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OP0111 Anti-TNF Therapy in Axial Spondyloarthritis: Prediction of Therapeutic Responses Using Immunological Signatures
  1. L. Rogge1,
  2. S. Menegatti1,
  3. E. Latis1,
  4. H. Yahia1,
  5. C. Leloup1,
  6. N. Ménagé2,
  7. A. Moltό2,
  8. C. Miceli-Richard2,
  9. M. Dougados2,
  10. E. Bianchi1
  1. 1Immunology, Institut Pasteur
  2. 2Rheumatology B, AP-HP Cochin Hospital, Paris, France


Background The introduction of anti-TNF therapy has proven effective to reduce inflammation and clinical symptoms in several chronic inflammatory diseases. However, TNF-blockers are effective only in a subpopulation of patients and can be associated with serious side effects. Despite intense efforts, it is currently not possible to predict responsiveness of patients to anti-TNF treatment. To address this issue, we have asked whether the analysis of the immune functions of patients will allow us to define biomarkers that can predict therapeutic responses to TNF blockers.

Objectives The goals of this project were to define (i) the impact of anti-TNF therapy on immune responses to microbial challenges and stimuli targeting specific immune pathways in axial spondyloarthritis (axSpA) patients and (ii) to identify immunological correlates associated with therapeutic responses to TNF blockers before the initiation of therapy.

Methods We have recently developed a set of whole-blood, syringe-based assays to assess innate or adaptive immune responses to stimuli targeting different signaling pathways (e.g. cytokines and TLR/NLR agonists), or mimicking infections in patients (1). This “TruCulture” system is designed to capture immune cell activity in response to specific stimuli without introducing sample collection and manipulation variables. Using this assay system, we have investigated immune responses to 20 different stimuli in a pilot study involving 12 axSpA patients before and 3 months after initiation of anti-TNF therapy. We are currently validating our findings in a replication cohort.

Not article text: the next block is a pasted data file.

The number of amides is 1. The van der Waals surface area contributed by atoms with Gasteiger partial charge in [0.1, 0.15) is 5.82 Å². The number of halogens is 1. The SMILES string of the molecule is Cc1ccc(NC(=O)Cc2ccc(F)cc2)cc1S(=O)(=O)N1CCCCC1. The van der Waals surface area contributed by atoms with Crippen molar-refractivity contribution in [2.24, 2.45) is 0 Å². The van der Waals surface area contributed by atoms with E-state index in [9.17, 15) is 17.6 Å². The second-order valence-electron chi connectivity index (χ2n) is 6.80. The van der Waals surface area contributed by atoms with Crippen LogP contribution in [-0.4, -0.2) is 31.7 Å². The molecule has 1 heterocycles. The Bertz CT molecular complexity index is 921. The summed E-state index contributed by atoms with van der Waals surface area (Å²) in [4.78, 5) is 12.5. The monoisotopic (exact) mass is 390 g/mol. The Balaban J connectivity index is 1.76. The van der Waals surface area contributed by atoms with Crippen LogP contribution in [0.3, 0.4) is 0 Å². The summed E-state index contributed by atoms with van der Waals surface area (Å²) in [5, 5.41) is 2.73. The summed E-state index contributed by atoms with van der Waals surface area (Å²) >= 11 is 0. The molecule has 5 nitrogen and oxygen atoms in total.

Results We noted a highly significant reduction of the secretion of IL-1ra, IL-1β, and MIP-1β in response to selected stimuli after treatment with TNF-blockers. In contrast, TNF blockers had only minor effects on cytokine/chemokine production in unstimulated cultures, indicating that the effects of anti-TNF therapy can be measured when immune cells are challenged, but not at steady state. We also tested whether there is a correlation between the responses of immune cells to specific stimuli and the clinical response to TNF-blockers. For this, we calculated the “Ankylosing Spondylitis Disease Activity Score” (ASDAS) before treatment and 3 months after initiation of anti-TNF therapy and determined the “Improvement Score” (ASDASbefore treatment – ASDASafter treatment). We found that axSpA patients who secreted the highest levels of inflammatory cytokines and chemokines in response to specific immune stimuli before initiation of anti-TNF therapy had the best therapeutic responses (highest improvement score).

Conclusions Our results show that TruCulture assays are an efficient and robust tool to monitor immune functions in patients and that anti-TNF therapy induces specific changes in immune responses to selected stimuli. Our data also indicate that analyzing immune responses in patients before therapy is a promising strategy to develop biomarkers predicting therapeutic efficacy of TNF-blockers.

  1. Duffy et al., Immunity. 2014 Mar 20;40(3):436–50

Disclosure of Interest None declared

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